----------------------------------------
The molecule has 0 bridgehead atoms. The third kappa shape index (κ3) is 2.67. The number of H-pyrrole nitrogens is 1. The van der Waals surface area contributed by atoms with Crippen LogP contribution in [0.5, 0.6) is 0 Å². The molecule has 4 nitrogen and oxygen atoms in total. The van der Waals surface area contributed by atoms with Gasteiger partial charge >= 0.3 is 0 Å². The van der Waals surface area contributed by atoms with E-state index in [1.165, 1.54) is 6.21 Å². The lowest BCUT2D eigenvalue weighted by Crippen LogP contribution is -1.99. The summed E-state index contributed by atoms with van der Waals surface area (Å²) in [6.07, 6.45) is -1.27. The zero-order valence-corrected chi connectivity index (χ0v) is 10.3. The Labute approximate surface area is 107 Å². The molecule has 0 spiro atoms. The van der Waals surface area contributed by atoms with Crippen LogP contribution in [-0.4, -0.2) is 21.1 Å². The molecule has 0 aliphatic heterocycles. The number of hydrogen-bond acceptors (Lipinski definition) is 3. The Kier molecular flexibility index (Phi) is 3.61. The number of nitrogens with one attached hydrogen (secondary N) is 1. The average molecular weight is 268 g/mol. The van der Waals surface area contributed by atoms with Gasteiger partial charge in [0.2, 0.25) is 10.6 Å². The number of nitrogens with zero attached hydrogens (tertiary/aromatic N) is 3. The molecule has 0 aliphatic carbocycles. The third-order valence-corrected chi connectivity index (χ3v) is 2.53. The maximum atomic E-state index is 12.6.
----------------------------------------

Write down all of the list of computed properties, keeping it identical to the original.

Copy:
The molecule has 0 bridgehead atoms. The third kappa shape index (κ3) is 2.67. The number of H-pyrrole nitrogens is 1. The van der Waals surface area contributed by atoms with Crippen LogP contribution in [0.5, 0.6) is 0 Å². The molecule has 4 nitrogen and oxygen atoms in total. The van der Waals surface area contributed by atoms with Gasteiger partial charge >= 0.3 is 0 Å². The van der Waals surface area contributed by atoms with E-state index in [1.165, 1.54) is 6.21 Å². The lowest BCUT2D eigenvalue weighted by Crippen LogP contribution is -1.99. The summed E-state index contributed by atoms with van der Waals surface area (Å²) in [6.07, 6.45) is -1.27. The zero-order valence-corrected chi connectivity index (χ0v) is 10.3. The Labute approximate surface area is 107 Å². The molecule has 0 spiro atoms. The van der Waals surface area contributed by atoms with Crippen LogP contribution in [-0.4, -0.2) is 21.1 Å². The molecule has 0 aliphatic heterocycles. The number of hydrogen-bond acceptors (Lipinski definition) is 3. The Kier molecular flexibility index (Phi) is 3.61. The number of nitrogens with one attached hydrogen (secondary N) is 1. The average molecular weight is 268 g/mol. The van der Waals surface area contributed by atoms with Gasteiger partial charge in [0.2, 0.25) is 10.6 Å². The number of nitrogens with zero attached hydrogens (tertiary/aromatic N) is 3. The molecule has 0 aliphatic carbocycles. The third-order valence-corrected chi connectivity index (χ3v) is 2.53. The maximum atomic E-state index is 12.6.